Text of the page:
Battling the scourge of inflation

David Prosser looks at how investment companies can help protect the real value of your savings.

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Inflation isn’t beaten just yet. The latest official data suggests that while the headline rate of inflation is now coming down, it remains close to 9%, well ahead of the Bank of England’s forecasts. Worse, core measures of inflation appear to rising rather than falling. As a result, the consensus amongst economists is that further interest rate hikes from the Bank of England are inevitable.

For savers and investors, high levels of inflation threaten their wealth as well as increasing the day-to-day cost of living. The real value of your savings and investments will be eroded if the returns you earn on them do not stay ahead of inflation. How, then, to protect yourself?

Investment companies can be a good place to start. For one thing, many have a track record of paying consistent levels of dividend income – the AIC’s dividend heroes list includes 19 funds that have increased their dividend payments in each year for the past 20 years; some have a record going back 50 years or more.

The statistics on UK equity income investment companies underline the point. Right now, every single fund of this type offers an income yield of more than the 3.2% that the best easy access cash ISA pays. And more than half yield more than 4.25%, which is the best you’ll get from a fixed-rate cash ISA deal.

Now, those numbers are still well below inflation. But what you also get from investment companies is the potential for capital gains – something you won’t get from a cash savings account, or even from bonds in any substantial way. On a total return basis, the average UK equity income fund has returned more than 5% a year over the past ten years – comfortably ahead of inflation over the same period.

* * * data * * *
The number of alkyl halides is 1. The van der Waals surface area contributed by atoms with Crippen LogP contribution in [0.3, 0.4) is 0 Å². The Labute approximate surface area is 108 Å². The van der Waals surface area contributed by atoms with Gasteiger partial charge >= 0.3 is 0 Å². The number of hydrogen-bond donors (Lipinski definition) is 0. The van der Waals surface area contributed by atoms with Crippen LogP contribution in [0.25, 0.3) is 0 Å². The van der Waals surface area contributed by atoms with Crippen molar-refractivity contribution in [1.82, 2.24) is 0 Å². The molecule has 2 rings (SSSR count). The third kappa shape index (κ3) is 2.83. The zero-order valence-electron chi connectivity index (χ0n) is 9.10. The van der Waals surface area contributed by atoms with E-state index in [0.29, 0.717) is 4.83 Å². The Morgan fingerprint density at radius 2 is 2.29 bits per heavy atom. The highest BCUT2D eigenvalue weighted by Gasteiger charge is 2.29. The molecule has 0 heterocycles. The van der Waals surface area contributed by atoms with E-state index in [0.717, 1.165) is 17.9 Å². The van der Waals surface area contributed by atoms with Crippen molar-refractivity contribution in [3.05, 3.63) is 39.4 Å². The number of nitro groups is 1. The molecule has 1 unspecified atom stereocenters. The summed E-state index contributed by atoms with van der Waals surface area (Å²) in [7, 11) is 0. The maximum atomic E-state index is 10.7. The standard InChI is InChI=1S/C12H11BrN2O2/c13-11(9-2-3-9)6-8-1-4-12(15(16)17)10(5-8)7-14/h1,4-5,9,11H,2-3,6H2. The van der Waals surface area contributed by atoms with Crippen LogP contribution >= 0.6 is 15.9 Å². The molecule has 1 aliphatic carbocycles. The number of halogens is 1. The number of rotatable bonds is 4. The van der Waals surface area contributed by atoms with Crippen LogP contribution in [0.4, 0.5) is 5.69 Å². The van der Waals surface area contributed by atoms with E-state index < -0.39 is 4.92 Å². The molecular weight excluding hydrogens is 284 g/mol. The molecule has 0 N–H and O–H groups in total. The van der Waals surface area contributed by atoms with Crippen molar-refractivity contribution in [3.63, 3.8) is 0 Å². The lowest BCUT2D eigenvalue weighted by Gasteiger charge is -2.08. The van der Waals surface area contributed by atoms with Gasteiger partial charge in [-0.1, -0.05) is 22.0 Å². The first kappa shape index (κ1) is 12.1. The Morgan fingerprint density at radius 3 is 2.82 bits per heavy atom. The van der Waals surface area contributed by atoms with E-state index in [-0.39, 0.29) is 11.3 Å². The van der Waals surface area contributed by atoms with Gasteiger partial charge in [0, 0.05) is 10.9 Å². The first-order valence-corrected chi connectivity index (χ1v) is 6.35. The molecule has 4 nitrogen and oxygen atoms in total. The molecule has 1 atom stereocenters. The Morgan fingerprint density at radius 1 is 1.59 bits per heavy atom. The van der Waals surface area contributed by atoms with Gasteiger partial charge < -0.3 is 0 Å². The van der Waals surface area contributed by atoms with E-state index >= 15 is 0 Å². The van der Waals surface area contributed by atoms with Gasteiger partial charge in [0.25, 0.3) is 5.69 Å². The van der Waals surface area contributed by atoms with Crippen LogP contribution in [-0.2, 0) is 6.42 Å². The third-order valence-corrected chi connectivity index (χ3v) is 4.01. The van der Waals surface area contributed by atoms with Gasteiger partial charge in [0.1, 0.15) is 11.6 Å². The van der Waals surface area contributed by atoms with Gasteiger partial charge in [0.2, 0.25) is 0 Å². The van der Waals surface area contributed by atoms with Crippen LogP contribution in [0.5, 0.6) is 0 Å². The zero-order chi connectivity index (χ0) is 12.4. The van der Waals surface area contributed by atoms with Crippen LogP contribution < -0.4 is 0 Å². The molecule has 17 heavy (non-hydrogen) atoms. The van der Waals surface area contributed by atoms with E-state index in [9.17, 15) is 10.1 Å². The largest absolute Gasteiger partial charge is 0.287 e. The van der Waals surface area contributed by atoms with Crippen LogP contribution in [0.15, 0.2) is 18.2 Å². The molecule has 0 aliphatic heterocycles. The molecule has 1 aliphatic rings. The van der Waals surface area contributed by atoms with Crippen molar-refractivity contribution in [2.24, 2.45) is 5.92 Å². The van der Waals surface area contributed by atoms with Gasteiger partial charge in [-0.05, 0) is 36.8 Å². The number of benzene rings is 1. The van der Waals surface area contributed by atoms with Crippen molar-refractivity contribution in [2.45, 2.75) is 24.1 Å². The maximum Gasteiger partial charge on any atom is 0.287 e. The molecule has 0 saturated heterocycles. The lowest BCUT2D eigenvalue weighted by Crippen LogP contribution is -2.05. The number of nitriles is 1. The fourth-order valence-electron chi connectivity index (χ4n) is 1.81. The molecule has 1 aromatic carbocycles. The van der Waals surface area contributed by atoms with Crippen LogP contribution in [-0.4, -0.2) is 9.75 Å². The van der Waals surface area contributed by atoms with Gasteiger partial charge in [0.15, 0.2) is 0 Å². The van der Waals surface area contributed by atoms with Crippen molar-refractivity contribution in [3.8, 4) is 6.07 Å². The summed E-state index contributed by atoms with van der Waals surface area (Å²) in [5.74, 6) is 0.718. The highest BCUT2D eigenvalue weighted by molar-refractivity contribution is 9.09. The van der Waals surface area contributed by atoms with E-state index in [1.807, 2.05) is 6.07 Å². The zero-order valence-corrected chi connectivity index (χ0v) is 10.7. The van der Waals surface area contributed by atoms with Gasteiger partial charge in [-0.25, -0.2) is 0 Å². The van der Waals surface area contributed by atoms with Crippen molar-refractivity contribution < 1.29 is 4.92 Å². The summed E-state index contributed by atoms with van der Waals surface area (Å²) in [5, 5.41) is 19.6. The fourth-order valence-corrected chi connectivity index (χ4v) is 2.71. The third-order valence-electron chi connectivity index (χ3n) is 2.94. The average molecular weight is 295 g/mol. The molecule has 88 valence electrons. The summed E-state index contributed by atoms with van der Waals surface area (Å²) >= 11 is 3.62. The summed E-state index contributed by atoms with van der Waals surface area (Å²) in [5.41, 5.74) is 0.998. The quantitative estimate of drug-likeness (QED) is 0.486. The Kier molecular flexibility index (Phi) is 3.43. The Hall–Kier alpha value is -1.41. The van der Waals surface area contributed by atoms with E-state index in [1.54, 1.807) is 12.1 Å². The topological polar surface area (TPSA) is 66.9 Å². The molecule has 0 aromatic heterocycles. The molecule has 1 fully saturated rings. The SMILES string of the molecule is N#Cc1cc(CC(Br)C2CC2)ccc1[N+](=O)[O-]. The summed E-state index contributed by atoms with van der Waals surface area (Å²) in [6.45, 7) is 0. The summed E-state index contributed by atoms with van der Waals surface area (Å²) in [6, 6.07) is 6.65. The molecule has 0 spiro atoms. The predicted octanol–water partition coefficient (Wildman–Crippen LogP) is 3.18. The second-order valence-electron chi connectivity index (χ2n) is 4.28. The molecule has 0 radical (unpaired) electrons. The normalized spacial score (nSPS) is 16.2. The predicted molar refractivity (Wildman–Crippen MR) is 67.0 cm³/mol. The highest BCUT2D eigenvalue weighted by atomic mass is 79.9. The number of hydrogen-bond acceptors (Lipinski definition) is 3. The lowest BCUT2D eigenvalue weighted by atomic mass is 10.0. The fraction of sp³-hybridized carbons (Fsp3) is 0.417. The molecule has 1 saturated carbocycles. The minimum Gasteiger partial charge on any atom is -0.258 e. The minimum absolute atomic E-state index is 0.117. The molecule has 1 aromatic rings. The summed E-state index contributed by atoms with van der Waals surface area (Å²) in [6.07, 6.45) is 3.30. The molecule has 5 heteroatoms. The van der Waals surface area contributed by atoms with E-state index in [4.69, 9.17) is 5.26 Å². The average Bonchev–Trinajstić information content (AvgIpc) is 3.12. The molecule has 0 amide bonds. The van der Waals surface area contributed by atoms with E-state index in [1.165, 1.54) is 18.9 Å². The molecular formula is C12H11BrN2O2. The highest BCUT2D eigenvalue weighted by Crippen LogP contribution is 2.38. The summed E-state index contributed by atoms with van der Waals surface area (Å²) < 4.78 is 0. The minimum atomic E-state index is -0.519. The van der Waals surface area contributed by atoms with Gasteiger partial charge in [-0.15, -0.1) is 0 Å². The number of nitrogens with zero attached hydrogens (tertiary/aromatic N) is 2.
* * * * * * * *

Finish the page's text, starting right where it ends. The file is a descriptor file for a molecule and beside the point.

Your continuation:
The comparison between cash ISAs and investment companies is one to be careful with, of course. In an investment company, where your cash is ultimately invested on the stock market or in other assets, there is the potential to lose money in nominal terms too. Share prices can fall as well as rise. That’s not true of cash savings.

The reality, however, is that if you want to protect your wealth from inflation, you have little choice right now but to take on investment risk. Anyway, the damage done by an inflation rate of 9% to cash savings paying 3% annual interest or even less is not to be underestimated.

In which case, investment companies are a potentially attractive way of taking that additional risk. One important reason for this is their unique ability to build up income reserves. Most collective investment funds must pass on the income they earn on their portfolios to investors in full; investment companies, by contrast, can build up reserve funds to supplement payments to investors in lean years for income, or in more challenging times. The effect is to smooth out distributions over time.

In time, no doubt, inflation will begin to ease back to the Bank of England’s target rate of 2%. But even then, cash savings will struggle to outperform – as interest rates come down accordingly, so will savings rates. Diversification into investment companies will therefore provide long-term benefits if you’re happy to take on additional risk in the shorter term.